Hard functional equation: $f \big ( x y + f ( x ) \big) = f \big( f ( x ) f ( y ) \big) + x$

Let $$\mathbb R _ { > 0 }$$ be the set of positive real numbers. Find all functions $$f : \mathbb R _ { > 0 } \to \mathbb R _ { > 0 }$$ such that $$f \big ( x y + f ( x ) \big) = f \big( f ( x ) f ( y ) \big) + x$$ for all positive real numbers $$x$$ and $$y$$.

What I thought: We could change $$x$$ by $$y$$, and then subtract.

Source: Brazil National Olympiad 2019 #3

• Does $f$ have to be continuous? Nov 14, 2019 at 16:09
• @MaximilianJanisch Typically you may not assume that $f$ is continuous unless they said so, esp for contest-math. Nov 14, 2019 at 16:15
• Hint. Assuming $f(x)$ continuous, as $$f(x y+f(x))-f(x y+ f(y)) = x - y$$ we have $$\frac{f(x y+f(x))-f(x y+ f(y))}{f(x)-f(y)}\frac{f(x)-f(y)}{x-y} = 1$$ now is $f(x)$ is continuous... Nov 14, 2019 at 17:29
• @Cesareo Can we (assuming continuity) conclude that $f(x)=x$ from here? Nov 14, 2019 at 22:44
• @MeuluElisson There are two solutions on this forum thread. If no one else posts one of those as an answer here perhaps I might do so in a few days. Nov 17, 2019 at 10:23

Exchanging $$x$$ and $$y$$ and substracting, it follows $$f(xy+f(x))-f(xy+f(y))=x-y$$. In particular, if $$f(x)=f(y)$$ then $$x=y$$.

The equation also tells us that if $$r > f(x)$$, we can find a $$y> 0$$ such that $$r=f(x)+xy$$, so $$f(r)=f(xy+f(x))=f(f(x)f(y))+x > x$$, ie that if $$r > f(x)$$, $$f(r) > x$$.

In particular, if $$x > f(x)$$, $$f(x) > x$$, so we have, for all $$x$$, $$f(x) \geq x$$.

Now, let us fix some $$x > 0$$ such that $$f(x)>x$$.

Define, for any $$y > 0$$, $$g(y)=\frac{f(x)}{x}(f(y)-1)$$. If $$g(y)>0$$, then note that $$xg(y)+f(x)=f(x)f(y)$$, thus $$f(xy+f(x))=f(xg(y)+f(x))+x$$.

Therefore, if $$y >0$$ and $$g^n(y)>0$$ is defined, $$0. As a consequence, $$n < \frac{f(xy+f(x))}{x}+1$$ (the precise estimate is irrelevant, just remember tha the RHS is explicit in $$x$$ and $$y$$).

In particular, there exists some $$n \geq 0$$ (depending on $$x,y$$) such that $$g^n(y) > 0$$ is defined and $$g^{n+1}(y) \leq 0$$.

Now, take $$y > \alpha$$, where $$f(x)(\alpha-1)=x\alpha$$. Then $$g(y)=\frac{f(x)}{x}(f(y)-1) \geq \frac{f(x)}{x}(y-1) > f(x)(\alpha-1)/x=\alpha$$.

We find that $$g^n(y)$$ is defined and positive for all $$n$$, a contradiction.

$$f(xy + f(x)) = f(f(x)\cdot f(y)) + x.$$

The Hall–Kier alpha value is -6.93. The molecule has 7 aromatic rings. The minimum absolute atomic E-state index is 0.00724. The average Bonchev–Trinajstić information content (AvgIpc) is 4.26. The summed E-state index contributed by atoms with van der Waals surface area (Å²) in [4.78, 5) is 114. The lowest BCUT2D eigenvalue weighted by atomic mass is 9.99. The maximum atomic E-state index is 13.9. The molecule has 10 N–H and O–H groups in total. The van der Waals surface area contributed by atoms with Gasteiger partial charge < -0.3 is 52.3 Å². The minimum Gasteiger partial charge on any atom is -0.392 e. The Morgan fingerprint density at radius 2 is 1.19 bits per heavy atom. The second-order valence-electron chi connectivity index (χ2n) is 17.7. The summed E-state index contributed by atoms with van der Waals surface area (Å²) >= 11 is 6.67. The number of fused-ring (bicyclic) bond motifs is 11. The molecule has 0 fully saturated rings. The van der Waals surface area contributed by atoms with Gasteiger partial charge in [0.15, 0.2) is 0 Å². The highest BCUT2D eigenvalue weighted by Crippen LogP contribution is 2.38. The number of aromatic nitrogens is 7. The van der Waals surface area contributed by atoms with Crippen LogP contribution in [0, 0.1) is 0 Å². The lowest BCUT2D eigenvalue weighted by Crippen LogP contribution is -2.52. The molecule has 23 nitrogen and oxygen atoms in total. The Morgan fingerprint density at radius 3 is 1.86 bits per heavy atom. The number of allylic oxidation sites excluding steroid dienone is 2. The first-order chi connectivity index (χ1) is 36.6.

Let us substitute $$y = 1$$:

$$f(x + f(x)) = f(f(x)\cdot f(1)) + x.$$

Now, let us substitute into the initial equation $$x = 1$$:

$$f(y + f(1)) = f(f(1)\cdot f(y)) + 1.$$

In the latter equation, let us replace $$y$$ by $$x$$:

$$f(x + f(1)) = f(f(x)\cdot f(1)) + 1.$$

Now, we have

$$f(x + f(x)) = f(f(x)\cdot f(1)) + x \\ f(x + f(1)) = f(f(x)\cdot f(1)) + 1$$

Let $$g(x) = f(f(x)\cdot f(1))$$. Then, we have

$$f(x + f(x)) = g(x) + x \\ f(x + f(1)) = g(x) + 1$$

We see that a linear shift in the argument of the function $$f(x)$$ results in a linear shift in the values of function g(x).

1. Shifting by $$f(x)$$, i.e. $$f(x + f(x))$$ implies shifting by $$x$$.
2. Shifting by $$f(1)$$, i.e. $$f(x + f(1))$$ implies shifting by $$1$$.

This is true if both $$f(x)$$ and $$g(x)$$ are linear functions, particularly if $$f(x) = x.$$

Let us check that $$f(x) = x$$ is a solution:

$$f(xy + f(x)) = f(f(x)\cdot f(y)) + x \Leftrightarrow f(xy + f(x)) = xy + x \text{ and }f(f(x)f(y)) + x = xy + x \text{ (TRUE). }$$

We want to find all functions, continuous or not, $$\,f:\mathbb{R}_{>0} \rightarrow \mathbb{R}_{>0}\,$$ such that for all $$\,x\,$$ and $$\,y\,$$ positive reals $$f(x y + f(x)) = f(f(x) f(y)) + x. \tag{1}$$ Now use equation $$(1)$$ with $$\,y,x\,$$ instead of $$\,x,y\,$$ which gives $$f(x y + f(y)) = f(f(x) f(y)) + y. \tag{2}$$ Solving for $$\,f(f(x)f(y))\,$$ in both equations gives $$f(x y + f(y)) - y = f(x y + f(x)) - x.\tag{3}$$

Now suppose $$\,f(x) = f(y).\,$$ Equation $$(3)$$ implies that $$\,x = y\,$$ which proves $$\,f\,$$ is one-to-one.

Given $$\,x>0,\,$$ suppose $$\,f(x) Then we solve for $$\,y>0\,$$ in $$xy+f(x)=x. \tag{4}$$ Apply $$\,f\,$$ to both sides to get $$f(x y + f(x)) = f(x). \tag{5}$$ Combine with equation $$(1)$$ to get $$f(x) = f(f(x) f(y)) + x. \tag{6}$$ This implies that $$\,f(x) > x\,$$ which contradicts our assumption $$\,f(x) < x.\,$$ Thus $$\,f(x)\ge x\,$$ for all $$\,x>0.\,$$

The obvious solution is $$\,f(x)=x\,$$ for all $$\,x>0\,$$ so now the question is how to prove $$\,f(x)>x\,$$ is impossible.